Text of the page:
ENTRY FROM THE JOURNAL OF SOVIET AMBASSADOR TO INDIA BENEDIKTOV, CONVERSATION WITH "COMRADE E"CITATION SHARE DOWNLOAD
get citationJournal entry by Benediktov describing a conversation with the charge d'affairs of the Chinese Embassy in India, Comrage E Cheng-Cheng, referred to as "Comrade E." in the document. In the conversation, the Chinese official gave Beijing's version of the building Sino-Indian border confrontation, blaming India for attacking Chinese posts along the border, and asserting that India had "gone too far" to resume normal relations with the PRC. Ten days later, China launched a broad attack on Indian positions along the disputed frontier."Entry from the journal of Soviet ambassador to India Benediktov, conversation with "Comrade E"" October 10, 1962, History and Public Policy Program Digital Archive, Archive of Foreign Policy, Russian Federation (AVPRF), f. 90, op. 24, d. 5, p. 44, ll. 147-148. Obtained by J. Hershberg; translation by K. Weathersby. http://digitalarchive.wilsoncenter.org/document/112996
VIEW DOCUMENT IN
I received Comrade E. in connection with his departure for his homeland and had a conversation with him.
Comrade E. on his own initiative dwelt in detail on the problem of the Indian-Chinese border dispute. He said that India has finally rejected the proposal of the PRC about negotiations [for] 15 October in Beijing. The Indian side continues to maintain that the recent clash on the eastern border occurred on Indian territory, south of the McMahon line, and was elicited by the advance of Chinese troops to the south and their attack on Indian posts. In fact, Comrade E. said, the entire affair was completely the opposite. Indian troops crossed the McMahon line and attacked Chinese posts far to the north of that line. Comrade E. talked about his last conversation in the Indian Foreign Ministry with the head of the China department, Menon. During this conversation Comrade E. asked Menon to take a map of the eastern part of the border, published in India in 1960, and find on it the region in which the clashes are now occurring, orienting by latitude and longitude the places indicated in the Indian notes. As a result it turned out that this region, the latitude and longitude of which were indicated by the Indians themselves, is located significantly to the north of the McMahon line on Chinese territory. Menon, in the words of Comrade E., was forced to acknowledge this, but maintained at the same time that it was not possible that the Indians had crossed the McMahon line and so forth.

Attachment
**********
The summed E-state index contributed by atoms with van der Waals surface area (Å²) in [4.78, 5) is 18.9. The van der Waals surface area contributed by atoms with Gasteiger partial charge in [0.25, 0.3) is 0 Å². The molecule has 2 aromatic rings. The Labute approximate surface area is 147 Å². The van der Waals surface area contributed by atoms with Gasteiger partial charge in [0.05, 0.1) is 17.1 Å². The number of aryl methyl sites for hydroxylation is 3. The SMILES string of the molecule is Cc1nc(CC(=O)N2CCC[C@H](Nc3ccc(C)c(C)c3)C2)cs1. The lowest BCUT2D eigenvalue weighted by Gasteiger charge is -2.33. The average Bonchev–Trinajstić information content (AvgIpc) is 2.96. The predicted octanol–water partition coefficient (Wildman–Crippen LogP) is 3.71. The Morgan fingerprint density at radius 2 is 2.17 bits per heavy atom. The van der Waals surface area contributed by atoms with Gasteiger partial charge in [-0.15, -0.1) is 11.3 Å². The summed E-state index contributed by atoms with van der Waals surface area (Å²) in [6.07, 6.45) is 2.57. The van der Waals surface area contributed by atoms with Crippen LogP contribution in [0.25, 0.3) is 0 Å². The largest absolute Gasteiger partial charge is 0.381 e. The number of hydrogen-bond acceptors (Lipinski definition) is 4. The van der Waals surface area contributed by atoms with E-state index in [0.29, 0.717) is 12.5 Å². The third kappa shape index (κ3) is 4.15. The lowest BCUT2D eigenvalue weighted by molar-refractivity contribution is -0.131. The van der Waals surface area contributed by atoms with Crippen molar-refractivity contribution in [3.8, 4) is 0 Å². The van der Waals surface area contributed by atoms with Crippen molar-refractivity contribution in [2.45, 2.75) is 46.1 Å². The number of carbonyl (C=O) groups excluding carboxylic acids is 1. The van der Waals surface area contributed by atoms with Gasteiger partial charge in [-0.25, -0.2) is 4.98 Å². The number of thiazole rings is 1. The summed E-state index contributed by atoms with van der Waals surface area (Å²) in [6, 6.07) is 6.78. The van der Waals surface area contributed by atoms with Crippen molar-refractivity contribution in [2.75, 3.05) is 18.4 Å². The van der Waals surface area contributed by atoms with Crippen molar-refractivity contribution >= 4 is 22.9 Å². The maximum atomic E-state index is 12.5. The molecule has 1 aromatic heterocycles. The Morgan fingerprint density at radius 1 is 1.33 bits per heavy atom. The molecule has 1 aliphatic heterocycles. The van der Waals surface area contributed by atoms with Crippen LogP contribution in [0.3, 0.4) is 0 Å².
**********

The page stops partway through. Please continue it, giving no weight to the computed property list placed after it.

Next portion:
Comrade E. stated that the main things that will motivate India to end the conflict with the PRC are, on the international level, the wish to receive money from the USA, and on the domestic level the desire to suppress political forces which are objectionable to the ruling circles. Moreover, in the opinion of Comrade E., the Indian government has already gone too far in this conflict to have the possibility of returning to normal relations....
[Source: AVPRF, f. 90, op. 24, d. 5, p. 44, ll. 147-148; document obtained by J. Hershberg; translation by K. Weathersby.